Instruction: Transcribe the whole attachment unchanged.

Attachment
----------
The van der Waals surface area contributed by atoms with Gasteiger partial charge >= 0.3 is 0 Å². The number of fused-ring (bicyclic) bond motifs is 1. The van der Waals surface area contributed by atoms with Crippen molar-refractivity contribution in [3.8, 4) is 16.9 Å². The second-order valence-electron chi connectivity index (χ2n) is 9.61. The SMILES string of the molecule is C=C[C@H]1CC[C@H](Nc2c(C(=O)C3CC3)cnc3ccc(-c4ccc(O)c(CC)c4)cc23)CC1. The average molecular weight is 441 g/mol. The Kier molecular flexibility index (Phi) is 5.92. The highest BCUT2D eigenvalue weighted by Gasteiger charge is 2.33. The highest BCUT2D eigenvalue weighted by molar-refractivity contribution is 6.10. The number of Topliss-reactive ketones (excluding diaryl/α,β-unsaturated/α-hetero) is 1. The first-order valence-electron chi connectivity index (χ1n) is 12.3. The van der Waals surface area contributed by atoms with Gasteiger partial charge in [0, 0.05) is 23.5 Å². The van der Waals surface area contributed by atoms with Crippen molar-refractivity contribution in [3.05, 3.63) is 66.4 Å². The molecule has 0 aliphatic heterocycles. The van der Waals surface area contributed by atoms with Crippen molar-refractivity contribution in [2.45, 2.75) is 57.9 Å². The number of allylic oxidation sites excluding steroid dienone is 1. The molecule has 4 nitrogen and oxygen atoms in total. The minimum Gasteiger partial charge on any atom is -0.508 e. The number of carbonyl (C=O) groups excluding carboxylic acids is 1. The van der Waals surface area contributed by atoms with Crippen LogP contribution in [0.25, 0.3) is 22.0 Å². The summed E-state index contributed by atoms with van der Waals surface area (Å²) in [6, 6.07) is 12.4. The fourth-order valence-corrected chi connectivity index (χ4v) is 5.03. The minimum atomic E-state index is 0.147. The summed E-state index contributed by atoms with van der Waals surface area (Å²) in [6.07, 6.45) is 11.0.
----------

The van der Waals surface area contributed by atoms with Gasteiger partial charge >= 0.3 is 0 Å². The number of fused-ring (bicyclic) bond motifs is 1. The van der Waals surface area contributed by atoms with Crippen molar-refractivity contribution in [3.8, 4) is 16.9 Å². The second-order valence-electron chi connectivity index (χ2n) is 9.61. The SMILES string of the molecule is C=C[C@H]1CC[C@H](Nc2c(C(=O)C3CC3)cnc3ccc(-c4ccc(O)c(CC)c4)cc23)CC1. The average molecular weight is 441 g/mol. The Kier molecular flexibility index (Phi) is 5.92. The highest BCUT2D eigenvalue weighted by Gasteiger charge is 2.33. The highest BCUT2D eigenvalue weighted by molar-refractivity contribution is 6.10. The number of Topliss-reactive ketones (excluding diaryl/α,β-unsaturated/α-hetero) is 1. The first-order valence-electron chi connectivity index (χ1n) is 12.3. The van der Waals surface area contributed by atoms with Gasteiger partial charge in [0, 0.05) is 23.5 Å². The van der Waals surface area contributed by atoms with Crippen molar-refractivity contribution in [3.05, 3.63) is 66.4 Å². The molecule has 0 aliphatic heterocycles. The van der Waals surface area contributed by atoms with Crippen molar-refractivity contribution in [2.45, 2.75) is 57.9 Å². The number of allylic oxidation sites excluding steroid dienone is 1. The molecule has 4 nitrogen and oxygen atoms in total. The minimum Gasteiger partial charge on any atom is -0.508 e. The number of carbonyl (C=O) groups excluding carboxylic acids is 1. The van der Waals surface area contributed by atoms with Crippen LogP contribution in [0.25, 0.3) is 22.0 Å². The summed E-state index contributed by atoms with van der Waals surface area (Å²) in [6, 6.07) is 12.4. The fourth-order valence-corrected chi connectivity index (χ4v) is 5.03. The minimum atomic E-state index is 0.147. The summed E-state index contributed by atoms with van der Waals surface area (Å²) in [6.07, 6.45) is 11.0.